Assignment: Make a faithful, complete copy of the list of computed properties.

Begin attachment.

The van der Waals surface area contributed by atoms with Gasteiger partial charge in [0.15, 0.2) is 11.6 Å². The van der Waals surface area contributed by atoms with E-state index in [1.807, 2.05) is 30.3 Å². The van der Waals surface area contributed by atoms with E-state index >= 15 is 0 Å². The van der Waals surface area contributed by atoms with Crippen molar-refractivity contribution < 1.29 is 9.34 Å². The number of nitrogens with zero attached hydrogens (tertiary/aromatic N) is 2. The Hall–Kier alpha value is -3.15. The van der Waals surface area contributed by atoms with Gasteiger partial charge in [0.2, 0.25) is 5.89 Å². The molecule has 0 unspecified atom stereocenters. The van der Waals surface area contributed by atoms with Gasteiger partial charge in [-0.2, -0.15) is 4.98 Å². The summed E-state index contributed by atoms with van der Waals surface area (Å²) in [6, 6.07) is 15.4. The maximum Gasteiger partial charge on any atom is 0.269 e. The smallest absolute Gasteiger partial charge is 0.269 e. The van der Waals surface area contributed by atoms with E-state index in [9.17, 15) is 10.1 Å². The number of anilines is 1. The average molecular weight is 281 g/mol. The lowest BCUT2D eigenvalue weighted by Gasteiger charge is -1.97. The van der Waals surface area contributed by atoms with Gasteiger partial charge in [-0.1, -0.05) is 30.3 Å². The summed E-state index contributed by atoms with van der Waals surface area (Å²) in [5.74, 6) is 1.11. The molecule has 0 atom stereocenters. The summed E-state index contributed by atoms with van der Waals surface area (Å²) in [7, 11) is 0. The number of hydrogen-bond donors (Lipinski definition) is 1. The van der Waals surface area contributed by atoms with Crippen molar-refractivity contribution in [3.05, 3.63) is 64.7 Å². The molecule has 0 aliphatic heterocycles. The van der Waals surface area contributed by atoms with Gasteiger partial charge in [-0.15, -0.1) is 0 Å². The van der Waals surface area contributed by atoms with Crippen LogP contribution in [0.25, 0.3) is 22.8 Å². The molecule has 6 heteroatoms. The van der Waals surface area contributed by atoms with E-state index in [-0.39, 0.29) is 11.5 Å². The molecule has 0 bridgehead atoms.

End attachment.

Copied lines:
The van der Waals surface area contributed by atoms with Gasteiger partial charge in [0.15, 0.2) is 11.6 Å². The van der Waals surface area contributed by atoms with E-state index in [1.807, 2.05) is 30.3 Å². The van der Waals surface area contributed by atoms with E-state index >= 15 is 0 Å². The van der Waals surface area contributed by atoms with Crippen molar-refractivity contribution < 1.29 is 9.34 Å². The number of nitrogens with zero attached hydrogens (tertiary/aromatic N) is 2. The Hall–Kier alpha value is -3.15. The van der Waals surface area contributed by atoms with Gasteiger partial charge in [0.2, 0.25) is 5.89 Å². The molecule has 0 unspecified atom stereocenters. The van der Waals surface area contributed by atoms with Gasteiger partial charge in [-0.2, -0.15) is 4.98 Å². The summed E-state index contributed by atoms with van der Waals surface area (Å²) in [6, 6.07) is 15.4. The maximum Gasteiger partial charge on any atom is 0.269 e. The smallest absolute Gasteiger partial charge is 0.269 e. The van der Waals surface area contributed by atoms with E-state index in [9.17, 15) is 10.1 Å². The number of anilines is 1. The average molecular weight is 281 g/mol. The lowest BCUT2D eigenvalue weighted by Gasteiger charge is -1.97. The van der Waals surface area contributed by atoms with Gasteiger partial charge in [-0.1, -0.05) is 30.3 Å². The summed E-state index contributed by atoms with van der Waals surface area (Å²) in [5.74, 6) is 1.11. The molecule has 0 atom stereocenters. The summed E-state index contributed by atoms with van der Waals surface area (Å²) in [7, 11) is 0. The number of hydrogen-bond donors (Lipinski definition) is 1. The van der Waals surface area contributed by atoms with Crippen molar-refractivity contribution in [3.05, 3.63) is 64.7 Å². The molecule has 0 aliphatic heterocycles. The van der Waals surface area contributed by atoms with Gasteiger partial charge in [-0.15, -0.1) is 0 Å². The van der Waals surface area contributed by atoms with Crippen LogP contribution in [0.25, 0.3) is 22.8 Å². The molecule has 6 heteroatoms. The van der Waals surface area contributed by atoms with E-state index in [-0.39, 0.29) is 11.5 Å². The molecule has 0 bridgehead atoms.